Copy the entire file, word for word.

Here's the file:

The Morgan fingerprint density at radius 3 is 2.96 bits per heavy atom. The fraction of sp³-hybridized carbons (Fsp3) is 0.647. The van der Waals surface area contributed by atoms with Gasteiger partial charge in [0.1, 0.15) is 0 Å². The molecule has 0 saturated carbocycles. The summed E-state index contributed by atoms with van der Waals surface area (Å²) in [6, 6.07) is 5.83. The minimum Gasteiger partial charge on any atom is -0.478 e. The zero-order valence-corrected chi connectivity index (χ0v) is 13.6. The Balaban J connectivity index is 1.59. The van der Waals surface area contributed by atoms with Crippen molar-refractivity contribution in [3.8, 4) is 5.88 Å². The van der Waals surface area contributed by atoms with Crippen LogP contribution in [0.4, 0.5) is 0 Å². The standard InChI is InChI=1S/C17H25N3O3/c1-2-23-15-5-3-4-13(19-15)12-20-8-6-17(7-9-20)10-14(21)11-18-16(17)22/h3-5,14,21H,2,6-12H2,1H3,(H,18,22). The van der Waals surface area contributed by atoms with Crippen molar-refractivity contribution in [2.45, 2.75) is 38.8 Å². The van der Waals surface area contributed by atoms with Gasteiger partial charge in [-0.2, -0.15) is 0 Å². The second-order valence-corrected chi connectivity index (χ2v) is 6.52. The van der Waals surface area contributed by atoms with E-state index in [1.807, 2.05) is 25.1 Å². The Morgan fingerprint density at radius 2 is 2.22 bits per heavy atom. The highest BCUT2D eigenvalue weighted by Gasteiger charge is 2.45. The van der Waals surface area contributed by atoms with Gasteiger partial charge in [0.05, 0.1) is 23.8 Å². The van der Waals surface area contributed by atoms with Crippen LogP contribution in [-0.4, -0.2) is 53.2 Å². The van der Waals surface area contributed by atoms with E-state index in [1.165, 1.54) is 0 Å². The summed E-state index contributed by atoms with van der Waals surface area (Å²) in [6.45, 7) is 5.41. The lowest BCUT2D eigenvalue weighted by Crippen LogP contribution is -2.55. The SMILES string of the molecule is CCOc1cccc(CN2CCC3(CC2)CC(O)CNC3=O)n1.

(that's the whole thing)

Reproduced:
The Morgan fingerprint density at radius 3 is 2.96 bits per heavy atom. The fraction of sp³-hybridized carbons (Fsp3) is 0.647. The van der Waals surface area contributed by atoms with Gasteiger partial charge in [0.1, 0.15) is 0 Å². The molecule has 0 saturated carbocycles. The summed E-state index contributed by atoms with van der Waals surface area (Å²) in [6, 6.07) is 5.83. The minimum Gasteiger partial charge on any atom is -0.478 e. The zero-order valence-corrected chi connectivity index (χ0v) is 13.6. The Balaban J connectivity index is 1.59. The van der Waals surface area contributed by atoms with Crippen molar-refractivity contribution in [3.8, 4) is 5.88 Å². The van der Waals surface area contributed by atoms with Crippen LogP contribution in [0.4, 0.5) is 0 Å². The standard InChI is InChI=1S/C17H25N3O3/c1-2-23-15-5-3-4-13(19-15)12-20-8-6-17(7-9-20)10-14(21)11-18-16(17)22/h3-5,14,21H,2,6-12H2,1H3,(H,18,22). The van der Waals surface area contributed by atoms with Crippen molar-refractivity contribution in [2.45, 2.75) is 38.8 Å². The van der Waals surface area contributed by atoms with Gasteiger partial charge in [-0.2, -0.15) is 0 Å². The second-order valence-corrected chi connectivity index (χ2v) is 6.52. The van der Waals surface area contributed by atoms with E-state index in [1.807, 2.05) is 25.1 Å². The Morgan fingerprint density at radius 2 is 2.22 bits per heavy atom. The highest BCUT2D eigenvalue weighted by Gasteiger charge is 2.45. The van der Waals surface area contributed by atoms with Gasteiger partial charge in [0.05, 0.1) is 23.8 Å². The van der Waals surface area contributed by atoms with Crippen LogP contribution in [-0.4, -0.2) is 53.2 Å². The van der Waals surface area contributed by atoms with E-state index in [1.165, 1.54) is 0 Å². The summed E-state index contributed by atoms with van der Waals surface area (Å²) in [6.45, 7) is 5.41. The lowest BCUT2D eigenvalue weighted by Crippen LogP contribution is -2.55. The SMILES string of the molecule is CCOc1cccc(CN2CCC3(CC2)CC(O)CNC3=O)n1.